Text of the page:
Item description for The Yellow House Mystery (The Boxcar Children, No. 3) by Gertrude Chandler Warner & Mary Gehr...
Overview Relates the exploits of the four Alden children as they locate a missing man
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Studio: Albert Whitman & Company
Est. Packaging Dimensions: Length: 7.7" Width: 5.28" Height: 0.45" Weight: 0.3 lbs.
Release Date Sep 1, 1989
Publisher Albert Whitman & Company
ISBN 0807593664 ISBN13 9780807593660 UPC 792836003958
Availability 0 units.
More About Gertrude Chandler Warner & Mary Gehr
The Boxcar Children Series was created by Gertrude Chandler Warner, a teacher, when she realized that there were few, if any, books for children that were both easy and fun to read. She drew on her own experiences in writing the mysteries. As a child, she had spent hours watching trains near her home, and often dreamed about what it would be like to live in a caboose or freight car. In each story, she chose a special setting and introduced unpredictable, unusual or eccentric characters, to help highlight the Aldens independence and resourcefulness. Miss Warner lived in Putnam, Massachusetts until her death in 1979."
Gertrude Chandler Warner lived in Putnam, in the state of Connecticut. Gertrude Chandler Warner was born in 1890 and died in 1979.
Reviews - What do customers think about The Yellow House Mystery (The Boxcar Children, No. 3)?
The Boxcar Children Jan 17, 2007
If you love The Boxcar Children books, you will love this one. It follows book no. 2 very well. It will keep you on the edge of your seat as the adventure unfolds. Hard to put down.
The Alden children go camping and solve a mystery Oct 20, 2006
In this third entry in the Boxcar Children series the Alden children (Henry 16, Jessie 14, Violet 12 and Benny 7), ask their grandfather about the mysterious yellow house on their island. He tells them a story about the long missing Bill McGregor, husband of the family housekeeper. The children and their cousin Joe and his new bride Alice decide to locate the missing man when they uncover an overlooked clue to his whereabouts. The six set out to Maine following the clue and along the way have many adventures.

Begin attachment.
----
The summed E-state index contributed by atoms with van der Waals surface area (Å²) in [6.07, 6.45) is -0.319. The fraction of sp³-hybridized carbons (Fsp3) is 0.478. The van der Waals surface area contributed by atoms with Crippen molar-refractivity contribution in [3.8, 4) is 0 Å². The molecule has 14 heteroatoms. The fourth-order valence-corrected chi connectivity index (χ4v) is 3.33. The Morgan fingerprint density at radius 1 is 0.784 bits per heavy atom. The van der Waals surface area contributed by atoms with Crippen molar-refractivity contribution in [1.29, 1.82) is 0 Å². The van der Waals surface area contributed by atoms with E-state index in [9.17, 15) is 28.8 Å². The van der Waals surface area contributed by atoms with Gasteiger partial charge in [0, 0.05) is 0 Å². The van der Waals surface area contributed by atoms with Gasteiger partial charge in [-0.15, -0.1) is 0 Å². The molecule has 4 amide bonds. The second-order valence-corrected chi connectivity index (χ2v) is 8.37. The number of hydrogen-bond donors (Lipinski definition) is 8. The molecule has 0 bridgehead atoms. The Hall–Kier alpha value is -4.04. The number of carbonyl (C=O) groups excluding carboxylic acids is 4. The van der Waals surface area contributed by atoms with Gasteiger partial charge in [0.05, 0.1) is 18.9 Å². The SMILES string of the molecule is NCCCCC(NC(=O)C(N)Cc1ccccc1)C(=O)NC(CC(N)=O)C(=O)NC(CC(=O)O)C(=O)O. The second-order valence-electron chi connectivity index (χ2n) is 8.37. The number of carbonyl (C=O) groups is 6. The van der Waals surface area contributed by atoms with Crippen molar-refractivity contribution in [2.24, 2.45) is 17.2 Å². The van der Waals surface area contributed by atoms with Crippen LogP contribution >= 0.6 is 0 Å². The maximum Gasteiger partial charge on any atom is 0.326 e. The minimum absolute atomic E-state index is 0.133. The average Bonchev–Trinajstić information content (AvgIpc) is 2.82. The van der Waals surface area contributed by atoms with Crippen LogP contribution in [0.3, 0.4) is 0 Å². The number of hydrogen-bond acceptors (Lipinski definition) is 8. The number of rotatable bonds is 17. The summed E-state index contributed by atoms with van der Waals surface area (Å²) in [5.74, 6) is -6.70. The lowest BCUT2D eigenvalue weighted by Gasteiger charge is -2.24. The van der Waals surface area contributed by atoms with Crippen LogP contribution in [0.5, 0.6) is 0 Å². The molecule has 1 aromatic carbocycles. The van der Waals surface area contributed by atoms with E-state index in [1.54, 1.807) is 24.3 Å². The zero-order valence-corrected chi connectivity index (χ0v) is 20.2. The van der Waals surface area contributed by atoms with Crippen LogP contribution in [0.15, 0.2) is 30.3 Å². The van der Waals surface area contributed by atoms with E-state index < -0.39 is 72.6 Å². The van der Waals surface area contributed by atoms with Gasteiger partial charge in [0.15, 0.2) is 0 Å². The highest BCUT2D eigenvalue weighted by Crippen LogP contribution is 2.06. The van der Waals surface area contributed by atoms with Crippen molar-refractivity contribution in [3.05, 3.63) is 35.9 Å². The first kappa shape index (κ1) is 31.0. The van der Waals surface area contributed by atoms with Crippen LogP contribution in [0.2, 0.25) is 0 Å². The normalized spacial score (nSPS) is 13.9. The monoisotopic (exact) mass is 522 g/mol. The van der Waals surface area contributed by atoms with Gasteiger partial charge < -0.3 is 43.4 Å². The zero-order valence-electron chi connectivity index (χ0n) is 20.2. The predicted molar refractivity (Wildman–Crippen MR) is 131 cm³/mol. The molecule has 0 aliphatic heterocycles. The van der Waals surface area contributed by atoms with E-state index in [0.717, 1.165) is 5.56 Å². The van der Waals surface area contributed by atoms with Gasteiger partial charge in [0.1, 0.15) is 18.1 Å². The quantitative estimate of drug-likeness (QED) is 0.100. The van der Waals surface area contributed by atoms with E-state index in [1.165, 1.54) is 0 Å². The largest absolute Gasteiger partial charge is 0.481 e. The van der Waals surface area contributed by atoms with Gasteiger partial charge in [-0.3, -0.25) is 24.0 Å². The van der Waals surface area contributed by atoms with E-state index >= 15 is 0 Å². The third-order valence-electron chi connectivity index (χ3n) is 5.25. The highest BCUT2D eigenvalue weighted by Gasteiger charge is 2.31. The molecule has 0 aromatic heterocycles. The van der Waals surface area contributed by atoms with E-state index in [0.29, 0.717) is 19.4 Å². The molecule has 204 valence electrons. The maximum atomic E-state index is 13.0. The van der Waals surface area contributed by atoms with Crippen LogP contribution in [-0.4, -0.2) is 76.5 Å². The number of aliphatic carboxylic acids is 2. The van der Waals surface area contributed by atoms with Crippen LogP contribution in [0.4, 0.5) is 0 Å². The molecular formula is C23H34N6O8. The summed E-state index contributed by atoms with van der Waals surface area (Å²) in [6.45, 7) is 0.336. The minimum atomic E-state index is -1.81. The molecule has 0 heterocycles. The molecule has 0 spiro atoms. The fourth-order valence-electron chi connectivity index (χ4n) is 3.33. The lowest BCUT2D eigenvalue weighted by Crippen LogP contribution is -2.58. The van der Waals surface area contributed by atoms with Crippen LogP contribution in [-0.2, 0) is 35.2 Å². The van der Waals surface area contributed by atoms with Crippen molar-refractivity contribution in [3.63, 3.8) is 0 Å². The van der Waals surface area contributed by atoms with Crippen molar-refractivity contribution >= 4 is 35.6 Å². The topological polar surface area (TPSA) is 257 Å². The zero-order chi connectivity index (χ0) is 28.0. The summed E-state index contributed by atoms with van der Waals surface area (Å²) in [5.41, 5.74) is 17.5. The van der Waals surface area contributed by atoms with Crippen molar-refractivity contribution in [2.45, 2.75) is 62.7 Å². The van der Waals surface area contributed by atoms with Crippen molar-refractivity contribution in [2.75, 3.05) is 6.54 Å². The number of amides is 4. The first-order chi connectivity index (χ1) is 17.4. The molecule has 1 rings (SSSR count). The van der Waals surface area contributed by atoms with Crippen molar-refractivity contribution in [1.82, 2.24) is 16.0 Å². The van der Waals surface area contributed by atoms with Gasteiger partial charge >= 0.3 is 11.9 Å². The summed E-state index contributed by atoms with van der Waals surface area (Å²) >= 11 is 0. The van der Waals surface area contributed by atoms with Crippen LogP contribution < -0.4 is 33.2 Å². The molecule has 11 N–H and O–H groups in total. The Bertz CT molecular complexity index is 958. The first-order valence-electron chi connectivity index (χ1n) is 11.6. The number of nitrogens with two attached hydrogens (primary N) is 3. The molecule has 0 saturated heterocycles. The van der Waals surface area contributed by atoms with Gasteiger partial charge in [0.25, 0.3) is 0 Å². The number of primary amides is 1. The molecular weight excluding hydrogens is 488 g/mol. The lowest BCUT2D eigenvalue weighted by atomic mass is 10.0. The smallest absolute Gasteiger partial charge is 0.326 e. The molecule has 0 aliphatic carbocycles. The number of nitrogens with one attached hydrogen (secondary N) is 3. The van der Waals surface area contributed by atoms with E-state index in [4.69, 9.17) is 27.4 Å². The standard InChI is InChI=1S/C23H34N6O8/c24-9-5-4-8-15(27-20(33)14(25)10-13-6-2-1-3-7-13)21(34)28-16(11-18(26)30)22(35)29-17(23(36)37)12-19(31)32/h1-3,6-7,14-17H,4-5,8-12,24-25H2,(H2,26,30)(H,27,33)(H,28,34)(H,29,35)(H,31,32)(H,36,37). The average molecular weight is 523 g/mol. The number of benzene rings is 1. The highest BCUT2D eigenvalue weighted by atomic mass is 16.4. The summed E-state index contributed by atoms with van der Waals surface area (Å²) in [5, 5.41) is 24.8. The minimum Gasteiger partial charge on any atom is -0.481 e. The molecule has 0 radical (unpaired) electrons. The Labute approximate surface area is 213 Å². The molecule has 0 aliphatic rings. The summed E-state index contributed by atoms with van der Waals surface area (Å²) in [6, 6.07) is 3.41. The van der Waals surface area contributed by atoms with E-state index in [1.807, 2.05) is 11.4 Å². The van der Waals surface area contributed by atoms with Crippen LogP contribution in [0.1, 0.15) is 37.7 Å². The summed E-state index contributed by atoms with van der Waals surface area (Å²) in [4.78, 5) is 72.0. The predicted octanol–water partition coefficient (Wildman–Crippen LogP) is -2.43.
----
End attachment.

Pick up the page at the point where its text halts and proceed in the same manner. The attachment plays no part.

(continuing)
This book was originally written in 1953 by a teacher who combined a basic vocabulary and exciting storyline in order to entice young readers. Her formula was and is a great success. To an adult the mysteries involved are rather simplistic, the situations more than a little unrealistic and the characters quite wooden but to the children the stories are written for these are exciting stories with thrilling adventures around every twist and turn. Just the thing to get a reluctant reader inspired to read for fun.
In the early sixties one of my teachers kept our 5th grade class entralled by reading to us the last few minutes of each day. The Boxcar Children were always a popular choice, the short cliffhanger style chapters kept us anxiously waiting for the next reading and stirred up more than a few schoolyard discussions on what might happen next. It inspired me to go canoe camping in the northwoods years later and share that adventure and The Boxcar Children with my children.
yellow house mystery Mar 3, 2006
in book number three of the boxcar series, the children find themselves yet another mystery. they find a yellow house that they are forbidden to go into because the man who lived there vanished. the boxcar children are on their way to solving the mystery....but when they solve it, can they heal a broken heart?
Great Kid's Book! Dec 4, 2005
I love the Boxcar Children books - these are great adventures for kids. The entire series is worth reading.
Great mystery for children Sep 20, 2002
This was the first real mystery story I ever read, when I was about eight or nine years old, and I madly adored it, except that for some reason the part about the grating brick freaked me out. It has never scared any other child I know who read the book, but for some reason after reading that I couldn't go to sleep for a long time many nights! It really is a well-thought-out mystery - I always thought it was, but after it scared me I didn't dare to read it again for years!
But last week I read it again, and enjoyed it very much again. Of course nothing is as exciting to the adult mind in such a book as it is to a child, but I can still see the appeal in the story and get pleasure from reading it all the same.
Basically the story is... Grandfather's "Surprise Island" has a little yellow house on it. The children sense there is a mystery about it, so they ask Grandfather to tell them about it. He says that a man named Bill lived there with his wife. He disappeared one day, presumably with a large amount of money, and no one was ever able to find where he went. But the Boxcar children are always ready for a challenge and they set off to look for Bill.
Excellent story that all boys and girls should read or have read to them.